Slow Poke Discipleship

The other day I was skimming through Facebook and saw this ad:


Disciple Fast Track. I had to do a double take. Seeing this add made me stop and consider what the purpose of this program might be. I read a little bit more about it.

Fast Track … is ideal for busy people who want to fit a comprehensive Bible study into their schedule.”

I no doubt think that the producers of this curriculum have the best intentions. In fact, it looks like it could be something that everyone would benefit from: a 24 session overview of both the Old and New Testaments. But I think the title of the series misses several crucial pieces of discipleship.

Busy lives are counter-productive. You don’t need me to remind you about sabbath. Sabbath is anti-empire. Sabbath makes us acknowledge that we aren’t really in control of anything. Instead of producing curriculum to meet the needs of busy lives, why not invite people to reorient their lives into something more holistic?

Discipleship is slow. Jesus walked around with his crew for three years. Relational bonds take an investment of time. Disciples are grown and cultivated, watered and nourished. You can’t mass produce them or assemble them in a production line.

Following Jesus is not a race. Calling it a “fast track” implies that there is competition. It implies that there is a slow track where all the losers end up. Arriving at the disciple finish line first means you win.

We don’t ever finish our participation in Christ. We never stop growing into the reality of what it means to be in Christ, guided by the Spirit, living lives of love to the glory of God. We don’t follow Jesus on a race track and there is not a faster lane. It is a journey, it has scenic views and side trails. Going faster doesn’t get you to the destination more quickly.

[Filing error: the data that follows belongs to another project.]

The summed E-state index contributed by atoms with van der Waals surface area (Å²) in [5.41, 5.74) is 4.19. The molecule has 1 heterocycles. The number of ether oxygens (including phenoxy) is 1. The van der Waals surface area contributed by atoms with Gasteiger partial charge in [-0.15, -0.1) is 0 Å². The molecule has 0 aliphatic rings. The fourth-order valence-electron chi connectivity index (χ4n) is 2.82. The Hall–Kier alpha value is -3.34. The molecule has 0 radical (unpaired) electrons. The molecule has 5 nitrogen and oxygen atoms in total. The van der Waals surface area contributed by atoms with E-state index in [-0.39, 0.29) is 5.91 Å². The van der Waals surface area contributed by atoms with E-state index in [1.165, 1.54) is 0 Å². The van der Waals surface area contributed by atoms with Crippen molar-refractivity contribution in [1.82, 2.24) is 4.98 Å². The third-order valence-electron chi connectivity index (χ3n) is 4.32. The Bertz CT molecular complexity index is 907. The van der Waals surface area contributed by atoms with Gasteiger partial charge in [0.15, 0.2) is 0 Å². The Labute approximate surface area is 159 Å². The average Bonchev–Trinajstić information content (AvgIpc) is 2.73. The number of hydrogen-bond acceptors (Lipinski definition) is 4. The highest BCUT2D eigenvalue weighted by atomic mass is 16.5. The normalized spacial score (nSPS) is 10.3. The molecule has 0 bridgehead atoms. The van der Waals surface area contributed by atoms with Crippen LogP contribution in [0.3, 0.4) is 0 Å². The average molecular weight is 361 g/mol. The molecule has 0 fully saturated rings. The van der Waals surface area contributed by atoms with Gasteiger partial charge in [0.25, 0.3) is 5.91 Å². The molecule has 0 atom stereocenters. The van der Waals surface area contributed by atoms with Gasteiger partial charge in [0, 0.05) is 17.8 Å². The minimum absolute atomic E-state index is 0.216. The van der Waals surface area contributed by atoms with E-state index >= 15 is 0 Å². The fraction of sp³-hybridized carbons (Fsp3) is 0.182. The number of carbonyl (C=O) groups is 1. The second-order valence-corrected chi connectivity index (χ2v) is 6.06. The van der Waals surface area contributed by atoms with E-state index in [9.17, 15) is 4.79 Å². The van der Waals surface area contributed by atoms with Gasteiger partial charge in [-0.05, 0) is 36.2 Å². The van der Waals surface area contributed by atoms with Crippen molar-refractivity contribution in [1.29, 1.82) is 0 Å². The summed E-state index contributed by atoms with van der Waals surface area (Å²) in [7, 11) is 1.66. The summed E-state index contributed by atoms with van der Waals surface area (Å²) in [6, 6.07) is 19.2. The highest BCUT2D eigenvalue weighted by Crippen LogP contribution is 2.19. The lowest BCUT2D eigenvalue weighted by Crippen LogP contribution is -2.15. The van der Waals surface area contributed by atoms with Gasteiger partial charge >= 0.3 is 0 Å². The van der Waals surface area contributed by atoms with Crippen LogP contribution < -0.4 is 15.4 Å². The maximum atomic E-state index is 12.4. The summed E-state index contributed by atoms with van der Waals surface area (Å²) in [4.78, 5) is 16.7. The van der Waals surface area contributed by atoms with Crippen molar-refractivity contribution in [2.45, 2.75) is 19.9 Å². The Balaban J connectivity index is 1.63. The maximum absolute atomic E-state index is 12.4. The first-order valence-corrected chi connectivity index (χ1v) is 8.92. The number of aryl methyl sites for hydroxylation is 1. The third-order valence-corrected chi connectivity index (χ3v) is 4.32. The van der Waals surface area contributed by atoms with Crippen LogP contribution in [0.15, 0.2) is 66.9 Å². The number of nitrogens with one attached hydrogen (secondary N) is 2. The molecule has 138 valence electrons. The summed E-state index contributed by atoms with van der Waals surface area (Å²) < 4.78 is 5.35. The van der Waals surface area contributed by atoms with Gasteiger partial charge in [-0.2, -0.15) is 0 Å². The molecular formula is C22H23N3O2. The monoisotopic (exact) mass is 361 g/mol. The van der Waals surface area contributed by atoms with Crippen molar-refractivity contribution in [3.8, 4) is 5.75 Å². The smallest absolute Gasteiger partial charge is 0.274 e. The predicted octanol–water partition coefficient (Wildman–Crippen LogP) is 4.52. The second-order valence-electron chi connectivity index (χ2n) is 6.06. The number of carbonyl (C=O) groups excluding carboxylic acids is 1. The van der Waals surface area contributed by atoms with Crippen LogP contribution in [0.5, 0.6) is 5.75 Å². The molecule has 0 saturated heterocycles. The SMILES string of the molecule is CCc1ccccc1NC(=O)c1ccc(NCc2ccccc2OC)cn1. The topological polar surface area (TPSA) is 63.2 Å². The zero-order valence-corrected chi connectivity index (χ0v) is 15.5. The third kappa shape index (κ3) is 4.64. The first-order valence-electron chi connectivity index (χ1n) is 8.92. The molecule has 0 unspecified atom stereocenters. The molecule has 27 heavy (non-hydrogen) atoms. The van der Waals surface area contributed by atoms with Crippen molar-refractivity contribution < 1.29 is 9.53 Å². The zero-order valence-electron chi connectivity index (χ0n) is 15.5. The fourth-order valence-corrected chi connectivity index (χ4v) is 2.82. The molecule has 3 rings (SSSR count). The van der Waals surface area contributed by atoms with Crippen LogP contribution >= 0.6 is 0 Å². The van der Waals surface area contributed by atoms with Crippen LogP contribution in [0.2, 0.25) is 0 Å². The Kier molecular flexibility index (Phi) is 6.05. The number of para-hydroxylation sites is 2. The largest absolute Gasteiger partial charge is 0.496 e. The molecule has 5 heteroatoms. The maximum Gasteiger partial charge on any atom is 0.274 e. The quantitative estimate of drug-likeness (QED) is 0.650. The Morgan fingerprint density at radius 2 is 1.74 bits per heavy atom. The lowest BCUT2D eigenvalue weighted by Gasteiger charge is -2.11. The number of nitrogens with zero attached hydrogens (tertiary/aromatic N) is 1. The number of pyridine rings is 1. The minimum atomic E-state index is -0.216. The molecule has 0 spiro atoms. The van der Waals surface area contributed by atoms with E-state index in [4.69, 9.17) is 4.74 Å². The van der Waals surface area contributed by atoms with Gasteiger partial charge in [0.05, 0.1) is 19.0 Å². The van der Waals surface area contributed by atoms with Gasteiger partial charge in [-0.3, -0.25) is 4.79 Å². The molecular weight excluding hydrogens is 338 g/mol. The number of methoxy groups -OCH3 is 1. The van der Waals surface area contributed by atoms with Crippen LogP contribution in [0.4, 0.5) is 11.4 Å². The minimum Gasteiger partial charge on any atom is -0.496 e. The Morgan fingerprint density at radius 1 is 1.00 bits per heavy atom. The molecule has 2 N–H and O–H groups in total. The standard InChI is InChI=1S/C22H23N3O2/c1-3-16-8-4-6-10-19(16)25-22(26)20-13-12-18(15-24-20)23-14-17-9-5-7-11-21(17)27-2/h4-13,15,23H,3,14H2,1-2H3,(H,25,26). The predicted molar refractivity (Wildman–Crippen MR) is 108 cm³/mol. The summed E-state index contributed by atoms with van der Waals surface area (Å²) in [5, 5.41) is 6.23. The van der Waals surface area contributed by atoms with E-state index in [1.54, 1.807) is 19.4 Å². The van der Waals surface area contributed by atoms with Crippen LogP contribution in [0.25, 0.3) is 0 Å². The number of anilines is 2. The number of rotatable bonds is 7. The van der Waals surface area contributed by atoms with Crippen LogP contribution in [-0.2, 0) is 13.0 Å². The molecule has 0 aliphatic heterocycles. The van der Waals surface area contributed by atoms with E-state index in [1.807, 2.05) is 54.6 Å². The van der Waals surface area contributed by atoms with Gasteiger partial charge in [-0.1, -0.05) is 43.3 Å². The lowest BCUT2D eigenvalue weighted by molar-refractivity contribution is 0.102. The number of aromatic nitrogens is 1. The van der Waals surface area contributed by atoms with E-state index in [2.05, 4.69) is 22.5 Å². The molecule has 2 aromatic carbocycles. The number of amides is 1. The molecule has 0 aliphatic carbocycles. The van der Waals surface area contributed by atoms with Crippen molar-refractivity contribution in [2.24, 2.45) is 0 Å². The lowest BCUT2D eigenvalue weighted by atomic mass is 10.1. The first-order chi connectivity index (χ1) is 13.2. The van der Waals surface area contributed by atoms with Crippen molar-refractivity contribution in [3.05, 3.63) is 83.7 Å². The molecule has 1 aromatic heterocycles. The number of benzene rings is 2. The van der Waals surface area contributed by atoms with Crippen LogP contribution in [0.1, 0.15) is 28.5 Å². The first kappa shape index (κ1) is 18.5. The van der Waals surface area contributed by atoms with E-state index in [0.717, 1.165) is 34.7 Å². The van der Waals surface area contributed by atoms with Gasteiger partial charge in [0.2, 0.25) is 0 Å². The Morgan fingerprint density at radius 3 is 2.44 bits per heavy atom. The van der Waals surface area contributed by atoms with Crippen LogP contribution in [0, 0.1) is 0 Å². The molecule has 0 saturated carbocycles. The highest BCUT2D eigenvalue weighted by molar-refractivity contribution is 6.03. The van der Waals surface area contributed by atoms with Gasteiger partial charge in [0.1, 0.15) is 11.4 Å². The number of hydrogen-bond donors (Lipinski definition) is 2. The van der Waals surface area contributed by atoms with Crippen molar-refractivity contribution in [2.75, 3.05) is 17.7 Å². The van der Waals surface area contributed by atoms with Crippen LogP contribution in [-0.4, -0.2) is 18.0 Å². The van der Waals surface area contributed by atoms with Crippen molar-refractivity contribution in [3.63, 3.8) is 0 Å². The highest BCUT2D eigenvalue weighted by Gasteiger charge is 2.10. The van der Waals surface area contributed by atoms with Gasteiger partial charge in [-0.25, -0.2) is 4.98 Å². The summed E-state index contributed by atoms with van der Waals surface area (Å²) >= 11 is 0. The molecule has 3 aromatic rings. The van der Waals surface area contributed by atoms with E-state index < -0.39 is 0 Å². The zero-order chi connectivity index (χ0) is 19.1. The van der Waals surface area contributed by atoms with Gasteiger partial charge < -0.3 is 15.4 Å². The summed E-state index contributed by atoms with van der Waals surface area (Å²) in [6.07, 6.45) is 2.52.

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Weekly Worship Thought – Cultivating Discipleship

rgypr4aysma-zbysiu-rodakBrothers and sisters, I could not speak to you as spiritual people, but rather as people of the flesh, as infants in Christ. I fed you with milk, not solid food, for you were not ready for solid food. Even now you are still not ready, for you are still of the flesh. For as long as there is jealousy and quarreling among you, are you not of the flesh, and behaving according to human inclinations? For when one says, “I belong to Paul,” and another, “I belong to Apollos,” are you not merely human?

What then is Apollos? What is Paul? Servants through whom you came to believe, as the Lord assigned to each. I planted, Apollos watered, but God gave the growth. So neither the one who plants nor the one who waters is anything, but only God who gives the growth. The one who plants and the one who waters have a common purpose, and each will receive wages according to the labor of each. For we are God’s servants, working together; you are God’s field, God’s building. (1 Corinthians 3:1-9)

Reflecting on the upcoming second reading for the Sixth Sunday after Epiphany, I think about the process of disciple making. The church in Corinth was getting a word of rebuke from brother Paul because of their lack of spiritual maturity. What was the sign of their immaturity? Dividing and separating themselves into factions. Not only were they splitting up based on which leader helped ignite their spiritual flame, they were also not treating each other with respect because of socio-economic differences (1 Corinthians 11:17-34). We might think we are so much farther down the path to maturity than the folks of Corinth were, but are we?

Then Paul gives this terrific agrarian image of what really happens in the process of discipleship. We are God’s field. Some people help plant us. Other people help water us. Some people make sure our soil is rich with fertilizer. Other people help prune us to ensure the best overall yield. Some people help us keep the pests away. God is everything else: the solar system, the earth, the seasons, the environment, and the atmosphere. Every bit of growth hinges on God. No growth is possible without God.

I cannot make a disciple. I can help cultivate discipleship in others.

I cannot be a disciple without others cultivating me.